Aaron Johnston is a New York Times bestselling author and comics writer. His novel Earth Unaware with Orson Scott Card was released by TOR in 2012. It’s sequel, Earth Afire, will be released June 4, 2013. He lives with his wife and four children in South Carolina. Follow him at aaronwjohnston.com or on twitter @aaronwjohnston.

Kicking a Dead Horse: Or Why We Don’t Need “Worst of the Year” Lists

This week Entertainment Weekly has printed a special double issue that lists “The Best & Worst of 2012.” They give you a bit of everything: best and worst movies, music, TV shows, books, games, scenes from movies, etc. If you go to their site, you’ll find even more best/worst options, including their list of [thanks but no thanks] best/worst nude scenes. And no, I’m not providing a link.

Now, I like Entertainment Weekly. I’m a subscriber. Have been for a long time. But do we really need to point fingers and call something the absolute worst something of the year? That strikes me as cruel. Yes, we should celebrate the achievements. Yes, we should applaud those who did the unexpected, or who wowed us with their talent, or who moved us with their performance, or who broke our hearts with their prose.

But must we also turn up our noses and say, “Hey, remember John Carter? Wow, that movie really stunk. That was the absolute worst movie of the year.” Because that’s exactly what Entertainment Weekly does. It calls John Carter the worst movie of the year.

Now, my purpose here is not to defend John Carter. I haven’t even seen it. And it may, in the eyes of some, indeed be the worst movie of the year. But why rub its nose in that fact? Why kick it when its down? It lost a bajillion dollars at the box office. Isn’t that enough suffering for those involved? Why must we parade its corpse back out into the street and take a communal pee in its wounds?

What do we gain by this except to bring greater shame and disappointment and hurt feelings to those who made this movie? It’s unnecessary. The movie flopped. It got terrible reviews from people who didn’t like it. Careers were ruined. Jobs were likely lost. Let it be. It’s been six months or so. These people are trying to move on. Reminding the world that you think what they achieved was pure rubbish isn’t doing them any favors.

But they brought it upon themselves, you say. They made a bad movie. They have to pay the piper. When you make a product for the general public, and the general public doesn’t like it, the general public has the right to smear its failure into the creators’ faces again and again and again.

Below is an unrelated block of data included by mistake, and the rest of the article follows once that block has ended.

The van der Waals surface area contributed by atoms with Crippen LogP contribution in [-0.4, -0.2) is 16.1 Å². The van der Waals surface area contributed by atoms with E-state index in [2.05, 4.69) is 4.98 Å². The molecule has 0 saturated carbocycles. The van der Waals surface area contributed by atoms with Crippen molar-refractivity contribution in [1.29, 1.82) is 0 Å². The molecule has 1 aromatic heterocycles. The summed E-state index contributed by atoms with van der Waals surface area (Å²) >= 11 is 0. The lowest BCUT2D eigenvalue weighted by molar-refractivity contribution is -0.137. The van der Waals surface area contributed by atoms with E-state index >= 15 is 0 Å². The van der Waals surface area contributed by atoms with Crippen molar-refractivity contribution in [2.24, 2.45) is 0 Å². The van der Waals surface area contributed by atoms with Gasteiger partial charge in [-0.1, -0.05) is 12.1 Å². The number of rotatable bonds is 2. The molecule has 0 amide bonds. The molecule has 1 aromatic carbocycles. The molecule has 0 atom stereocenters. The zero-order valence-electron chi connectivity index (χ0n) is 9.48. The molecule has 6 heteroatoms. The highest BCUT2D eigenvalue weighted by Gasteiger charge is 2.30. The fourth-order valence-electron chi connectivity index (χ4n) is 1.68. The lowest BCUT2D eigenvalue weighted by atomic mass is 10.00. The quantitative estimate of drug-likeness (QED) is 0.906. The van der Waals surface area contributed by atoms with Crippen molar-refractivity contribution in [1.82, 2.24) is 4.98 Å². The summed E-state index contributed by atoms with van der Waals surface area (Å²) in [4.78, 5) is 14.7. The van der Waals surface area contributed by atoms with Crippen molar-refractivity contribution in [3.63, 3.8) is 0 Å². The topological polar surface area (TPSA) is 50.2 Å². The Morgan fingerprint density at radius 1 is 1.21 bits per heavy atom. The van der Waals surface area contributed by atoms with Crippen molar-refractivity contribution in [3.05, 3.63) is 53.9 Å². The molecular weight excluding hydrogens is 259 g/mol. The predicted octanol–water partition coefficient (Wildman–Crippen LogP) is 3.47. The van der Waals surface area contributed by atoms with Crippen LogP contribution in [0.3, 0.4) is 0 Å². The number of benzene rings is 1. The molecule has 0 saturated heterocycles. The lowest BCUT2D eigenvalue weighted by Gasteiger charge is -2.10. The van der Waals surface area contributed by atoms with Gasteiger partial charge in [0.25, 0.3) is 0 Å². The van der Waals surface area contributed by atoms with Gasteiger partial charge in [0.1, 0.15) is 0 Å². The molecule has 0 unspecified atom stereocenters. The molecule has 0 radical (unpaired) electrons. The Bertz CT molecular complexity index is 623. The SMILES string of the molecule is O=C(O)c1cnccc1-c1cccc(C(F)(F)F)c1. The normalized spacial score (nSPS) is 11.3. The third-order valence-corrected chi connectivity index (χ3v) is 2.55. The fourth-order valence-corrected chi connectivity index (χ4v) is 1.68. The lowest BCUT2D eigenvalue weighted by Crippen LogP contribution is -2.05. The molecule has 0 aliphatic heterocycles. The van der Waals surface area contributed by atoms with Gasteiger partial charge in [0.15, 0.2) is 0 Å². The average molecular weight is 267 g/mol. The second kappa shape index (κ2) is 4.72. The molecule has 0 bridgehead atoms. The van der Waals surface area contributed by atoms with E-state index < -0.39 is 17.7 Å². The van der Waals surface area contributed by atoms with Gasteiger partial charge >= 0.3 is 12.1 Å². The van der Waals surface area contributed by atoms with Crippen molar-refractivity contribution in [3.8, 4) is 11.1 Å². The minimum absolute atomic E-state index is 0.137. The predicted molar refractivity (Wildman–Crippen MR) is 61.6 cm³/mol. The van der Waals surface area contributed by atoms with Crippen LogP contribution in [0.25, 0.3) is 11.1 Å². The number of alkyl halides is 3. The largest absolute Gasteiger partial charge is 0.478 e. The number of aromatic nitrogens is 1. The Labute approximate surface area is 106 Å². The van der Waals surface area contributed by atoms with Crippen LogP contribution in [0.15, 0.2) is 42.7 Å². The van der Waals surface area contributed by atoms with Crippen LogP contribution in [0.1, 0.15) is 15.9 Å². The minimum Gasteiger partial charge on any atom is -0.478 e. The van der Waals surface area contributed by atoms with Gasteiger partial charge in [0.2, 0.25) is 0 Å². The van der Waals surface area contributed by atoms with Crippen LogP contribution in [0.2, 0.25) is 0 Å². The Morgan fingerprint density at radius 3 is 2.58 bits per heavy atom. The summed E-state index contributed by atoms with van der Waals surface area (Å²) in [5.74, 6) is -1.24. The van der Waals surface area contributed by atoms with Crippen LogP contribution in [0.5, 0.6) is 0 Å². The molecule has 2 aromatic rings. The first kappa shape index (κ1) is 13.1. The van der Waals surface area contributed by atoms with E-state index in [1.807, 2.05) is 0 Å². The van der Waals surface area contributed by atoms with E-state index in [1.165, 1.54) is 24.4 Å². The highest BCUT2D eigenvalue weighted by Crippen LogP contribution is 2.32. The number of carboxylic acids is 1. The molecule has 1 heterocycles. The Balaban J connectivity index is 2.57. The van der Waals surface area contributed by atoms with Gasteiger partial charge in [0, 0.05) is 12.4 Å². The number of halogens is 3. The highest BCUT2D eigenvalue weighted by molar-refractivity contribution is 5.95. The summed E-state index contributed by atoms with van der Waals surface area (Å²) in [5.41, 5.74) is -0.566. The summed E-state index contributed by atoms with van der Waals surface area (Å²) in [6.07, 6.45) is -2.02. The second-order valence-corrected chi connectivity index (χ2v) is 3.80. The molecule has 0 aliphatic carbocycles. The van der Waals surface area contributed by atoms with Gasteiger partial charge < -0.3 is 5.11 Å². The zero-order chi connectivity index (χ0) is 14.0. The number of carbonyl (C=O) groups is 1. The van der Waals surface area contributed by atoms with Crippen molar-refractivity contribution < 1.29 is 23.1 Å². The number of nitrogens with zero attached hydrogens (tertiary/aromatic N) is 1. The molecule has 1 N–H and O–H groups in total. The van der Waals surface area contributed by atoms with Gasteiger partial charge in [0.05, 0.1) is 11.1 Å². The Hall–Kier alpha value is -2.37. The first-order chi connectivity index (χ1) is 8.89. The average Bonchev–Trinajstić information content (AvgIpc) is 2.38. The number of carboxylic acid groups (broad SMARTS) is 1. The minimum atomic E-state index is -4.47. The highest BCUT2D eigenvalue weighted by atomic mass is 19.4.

Well, if you honestly think that, my friend, then you’re not what my mother would call a “nice person.” Reminding people that they failed, or even worse, telling them that they failed more than anyone else is simply mean spirited. It breaks people. It cuts deep. I don’t speak from experience, but if you told me that I was the worst dad of 2012 or the worst guest poster of 2012, it would likely sour my day.

Do corporations give plaques to the “Worst Salesman of the Year”?

Do retail establishments plaster photos of the “Worst Employee of the Month”?

No. They treat their employees with respect and encourage those who may have underperformed by rewarding those who succeed.

Or what about schools? Does the administration point a collective finger at the “Worst Teacher of the Year”?

Or consider the Olympics. Should we have a fourth podium on the awards stand? A spot for the worst athlete? “Ladies and gentlemen, here are our four winners of the men’s 100 meter race: gold, silver, bronze, and a tinfoil dunce cap for that slowpoke from Nigeria. Ha ha, what a snail. Did you see him? He totally came in dead last. What a goof. What a maroon. What an absolute failure. To get to the Olympics and then to finish dead last. Hardy har. Go home, Nigerian guy. Hang your head in shame. You’re the worst runner of the Olympic qualifiers.”

No, of course not. We’re better than that.

But if we won’t do it to athletes or accountants or salesmen or teachers, why would we do it to people who work in the movie business? Or the music business? Or television? They’re people too, right? They might be wealthy and famous and living large, but does that gives us the right to stand and clap and jeer when they fall? Taylor Kitsch of John Carter has feelings too, after all.

But that’s the risk you take in the entertainment business, some might argue. You’re putting yourself out there. You’re sharing your art and talent. You’re inviting criticism.

And that’s true. I’m not suggesting that we don’t be critics. If we don’t like something, we have every right to say so. What I dislike is taking what we call “failures” and putting them on their own little loser scale. To me, that’s taking criticism a little too far.

Because the sad truth is, lists like these get noticed in the industry. They destroy careers. They ruin people’s livelihoods. Who’s going to hire Taylor Kitsch now that his movie was the “worst movie of the year?” Answer: Not many. Which is a shame. I think the guy’s a solid actor.

So while Entertainment Weekly might think itself charming and clever for doing these lists, they’re actually doing a lot of harm.

What I find especially amusing is that the reviewers throw all this scorn without directing any of it at themselves. Did Entertainment Weekly give us a list of the Worst Movie Reviews of 2012? Or the Worst Movie Reviewers? Of course not. They’d never eat a piece of their own mud pie.

So I say poo to “worst of the year” lists. And in 2013, let’s spend our energy applauding the achievements. Let’s hail the victories. Let’s give standing ovations where ovations are due.

And let’s leave all the failures alone. Let’s let the dead horses go peacefully to their maker. Let’s be civil, not mean spirited. Polite, not cruel. And let’s rely on publications like this one that do exactly that.

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